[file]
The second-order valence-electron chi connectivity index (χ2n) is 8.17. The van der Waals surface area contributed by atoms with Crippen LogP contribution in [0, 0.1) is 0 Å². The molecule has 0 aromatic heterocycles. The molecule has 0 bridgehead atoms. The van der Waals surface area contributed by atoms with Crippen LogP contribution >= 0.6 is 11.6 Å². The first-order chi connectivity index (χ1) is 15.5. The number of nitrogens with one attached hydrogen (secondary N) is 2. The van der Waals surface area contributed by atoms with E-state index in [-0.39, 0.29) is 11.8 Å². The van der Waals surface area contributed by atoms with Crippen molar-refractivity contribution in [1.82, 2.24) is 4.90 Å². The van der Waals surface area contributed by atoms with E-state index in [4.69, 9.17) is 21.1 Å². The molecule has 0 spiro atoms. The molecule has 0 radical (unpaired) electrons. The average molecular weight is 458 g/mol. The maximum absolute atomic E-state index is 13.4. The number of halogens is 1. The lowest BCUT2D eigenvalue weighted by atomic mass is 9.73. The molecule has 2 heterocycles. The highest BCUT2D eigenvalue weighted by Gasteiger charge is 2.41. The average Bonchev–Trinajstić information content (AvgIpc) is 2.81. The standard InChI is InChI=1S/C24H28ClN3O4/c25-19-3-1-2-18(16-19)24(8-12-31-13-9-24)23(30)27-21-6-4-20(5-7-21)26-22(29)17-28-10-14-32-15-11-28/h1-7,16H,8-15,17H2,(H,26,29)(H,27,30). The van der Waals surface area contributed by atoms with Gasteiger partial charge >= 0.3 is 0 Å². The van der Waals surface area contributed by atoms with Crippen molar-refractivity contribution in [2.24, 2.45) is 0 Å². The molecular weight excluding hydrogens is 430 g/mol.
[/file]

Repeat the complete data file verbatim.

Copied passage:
The second-order valence-electron chi connectivity index (χ2n) is 8.17. The van der Waals surface area contributed by atoms with Crippen LogP contribution in [0, 0.1) is 0 Å². The molecule has 0 aromatic heterocycles. The molecule has 0 bridgehead atoms. The van der Waals surface area contributed by atoms with Crippen LogP contribution >= 0.6 is 11.6 Å². The first-order chi connectivity index (χ1) is 15.5. The number of nitrogens with one attached hydrogen (secondary N) is 2. The van der Waals surface area contributed by atoms with E-state index in [-0.39, 0.29) is 11.8 Å². The van der Waals surface area contributed by atoms with Crippen molar-refractivity contribution in [1.82, 2.24) is 4.90 Å². The van der Waals surface area contributed by atoms with E-state index in [4.69, 9.17) is 21.1 Å². The molecule has 0 spiro atoms. The molecule has 0 radical (unpaired) electrons. The average molecular weight is 458 g/mol. The maximum absolute atomic E-state index is 13.4. The number of halogens is 1. The lowest BCUT2D eigenvalue weighted by atomic mass is 9.73. The molecule has 2 heterocycles. The highest BCUT2D eigenvalue weighted by Gasteiger charge is 2.41. The average Bonchev–Trinajstić information content (AvgIpc) is 2.81. The standard InChI is InChI=1S/C24H28ClN3O4/c25-19-3-1-2-18(16-19)24(8-12-31-13-9-24)23(30)27-21-6-4-20(5-7-21)26-22(29)17-28-10-14-32-15-11-28/h1-7,16H,8-15,17H2,(H,26,29)(H,27,30). The van der Waals surface area contributed by atoms with Gasteiger partial charge >= 0.3 is 0 Å². The van der Waals surface area contributed by atoms with Crippen molar-refractivity contribution in [2.24, 2.45) is 0 Å². The molecular weight excluding hydrogens is 430 g/mol.